Several important general observations can be made concerning Canadian SR research. First, Canadian SR researchers come from most of the physical and biological sciences: geology, chemistry, physics, materials science, materials engineering, biology, biochemistry and medical imaging are all represented. Second, the research interests span the fields outlined above. For example, a large number of scientists from diverse areas are involved in structural studies: from crystallographic studies of proteins, polymers, catalysts and solid state phase transitions; to EXAFS studies of semiconductors, glasses, metals, minerals, superlattices, and interfaces. In the area of time-dependent phenomena, research ranges from time resolved X-ray diffraction studies of solid-state phase transitions on the millisecond time scale to studies of ionic and electronic decay of core-excited species on the [10.sup.-15] second time scale. In the area of spectroscopy, studies range from photoelectron spectroscopic investigations (mostly at unprecedented resolution) of semiconductors, metal interfaces, gas phase atoms and molecules; to NEXAFS investigations of sulphur in coal, and antiwear films on stainless steel, minerals, organic species on surfaces, and gas molecules. Although many studies are quite fundamental in nature, some of the studies (eg. semiconductors, coal and antiwear films) have great industrial interest and promise.

Third, many different foreign facilities have been used in the US, Japan and Europe. The majority of soft x-ray users have worked at the Canadian Synchrotron Radiation Facility (CSRF) which operates three beamlines at the Aladdin facility outside Madison, Wisconsin. Monochromatic photons from 20 eV to 4000 eV are available on a grazing incidence monochromator beamline (funded by NSERC and NRC), and a double crystal monochromator beamline (funded by the Ontario Centre for Materials Research (OCMR)), while a third beamline gives filtered unmonochromatized SR for imaging and tomography studies. In the hard x-ray region (energies above 5000 eV), Daryl Crozier (SFU) operates a crystall monochromator beamline at SSRL for diffraction and EXAFS studies. There are strong links between University of Laval researchers and LURE, the French SR facility at Orsay. Other CISR researchers (eg. Adam Hitchcock, FCIC, A. McLean, T.K. Sham, MCIC; T. Tiedje; M. Sutton; and J.S. Tse, MCIC) have strong contacts with CHESS at Cornell and/or NSLS at Brookhaven.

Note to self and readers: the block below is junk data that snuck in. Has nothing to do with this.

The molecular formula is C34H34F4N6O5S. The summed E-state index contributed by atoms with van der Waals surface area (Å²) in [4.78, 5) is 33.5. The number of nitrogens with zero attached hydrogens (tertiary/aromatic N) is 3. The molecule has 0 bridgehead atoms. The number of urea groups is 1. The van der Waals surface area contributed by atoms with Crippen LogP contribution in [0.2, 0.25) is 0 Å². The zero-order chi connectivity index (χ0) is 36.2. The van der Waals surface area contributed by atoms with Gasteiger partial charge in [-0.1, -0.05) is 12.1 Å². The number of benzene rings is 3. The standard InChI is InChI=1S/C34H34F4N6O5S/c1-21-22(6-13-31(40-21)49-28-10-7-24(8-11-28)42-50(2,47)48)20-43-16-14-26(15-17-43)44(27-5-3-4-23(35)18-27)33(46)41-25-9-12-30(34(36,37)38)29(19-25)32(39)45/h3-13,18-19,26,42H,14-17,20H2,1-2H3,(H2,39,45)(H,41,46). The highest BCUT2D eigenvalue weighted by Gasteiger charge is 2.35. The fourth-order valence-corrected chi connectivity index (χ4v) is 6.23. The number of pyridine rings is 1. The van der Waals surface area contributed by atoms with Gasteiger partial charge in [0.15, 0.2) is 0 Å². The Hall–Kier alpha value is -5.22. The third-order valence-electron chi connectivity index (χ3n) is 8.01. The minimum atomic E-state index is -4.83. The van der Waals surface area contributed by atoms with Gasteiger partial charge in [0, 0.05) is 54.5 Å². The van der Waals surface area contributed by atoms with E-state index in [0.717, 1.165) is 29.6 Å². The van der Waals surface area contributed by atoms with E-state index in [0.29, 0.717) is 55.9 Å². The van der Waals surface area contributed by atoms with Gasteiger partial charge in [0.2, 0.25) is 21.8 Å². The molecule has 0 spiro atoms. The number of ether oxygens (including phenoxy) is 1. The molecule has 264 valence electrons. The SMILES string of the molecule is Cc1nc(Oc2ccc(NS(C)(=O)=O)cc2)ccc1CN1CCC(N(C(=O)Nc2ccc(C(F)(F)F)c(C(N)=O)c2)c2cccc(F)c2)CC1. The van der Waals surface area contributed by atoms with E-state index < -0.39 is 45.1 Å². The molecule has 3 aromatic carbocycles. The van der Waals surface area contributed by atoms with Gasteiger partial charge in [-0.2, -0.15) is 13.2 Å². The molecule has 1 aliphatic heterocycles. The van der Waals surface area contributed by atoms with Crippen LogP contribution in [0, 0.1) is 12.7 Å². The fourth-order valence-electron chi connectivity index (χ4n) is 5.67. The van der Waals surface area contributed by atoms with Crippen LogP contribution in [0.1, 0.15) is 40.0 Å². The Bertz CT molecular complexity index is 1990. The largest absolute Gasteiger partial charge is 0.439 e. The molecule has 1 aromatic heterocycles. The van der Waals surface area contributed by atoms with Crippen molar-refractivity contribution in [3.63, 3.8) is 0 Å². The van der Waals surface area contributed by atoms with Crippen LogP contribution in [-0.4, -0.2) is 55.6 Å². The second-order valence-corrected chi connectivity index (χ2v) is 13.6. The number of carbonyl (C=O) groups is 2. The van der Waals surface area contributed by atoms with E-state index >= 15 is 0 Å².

Highlights for the 74th CCC

With support from CISR, Sumitomo H.I. and Maxwell Laboratories, the symposium, Chemical Applications of Synchrotron Radiation, is being held at the 1991 Canadian Chemical Conference (2-6 June, Hamilton, Ont.). Topics which will be explored in the first six sessions (Monday through Wednesday) include: spectroscopic applications in biochemistry and solids; surface studies through VUV absorption, NEXAFS and PES; chemical imaging with soft X-ray microscopy; X-ray diffraction and scattering studies; chemical kinetics and dynamics; PES of gases and solids; and a variety of biological and materials research applications. The two sessions on Thursday will form the technical component of the CISR workshop, Towards a Canadian Synchrotron Radiation Source. Thursday morning speakers will describe the capabilities of American SR facilities and opportunities for Canadian participation at them, either as general users or at a higher level of involvement through participating research teams responsible for building, operating and maintaining one or more beam lines (as at CSRF). Thursday afternoon will deal with proposals for a SR facility to be constructed in Canada, either by a team of accelerator physicists and engineers assembled for that purpose, or by purchase of those services. In the evening there will be a reception, banquet and a keynote tal, "The Future of Synchrotron Radiation Research", by Herman Winick, deputy director, Stanford Synchrotron Radiation Laboratory.

This workshop will provide the Canadian synchrotron radiation research community an opportunity to reach contsensus about the desirable parameters of an SR facility this country. The achievement of this facility would then be worked towards under the leadership of CISR.


General overviews of Sr

Research in Canada:

G.M. Bancroft, K.H. Tan and J.D. Bozek, Physics in Canada, 43, pp. 113-120 (1987).

M. Sutton and G.B. Stephenson, Physics in Canada, 44, 131 (1988).


C.R. Catlow and N. Greaves, Chemistry in Britain, pp. 803-852 (September 1986).

A. Bienenstock and H. Winick, Physics Today, pp. 48-58 (June 1983).

The bi-monthly journal, Synchrotron Radiation News (Gordon & Breach, NY), started in 1988, gives timely reports on developments in SR facilities and technology.
COPYRIGHT 1991 Chemical Institute of Canada
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Copyright 1991 Gale, Cengage Learning. All rights reserved.

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Author:Hitchcock, Adam; Bancroft, G. Michael
Publication:Canadian Chemical News
Date:May 1, 1991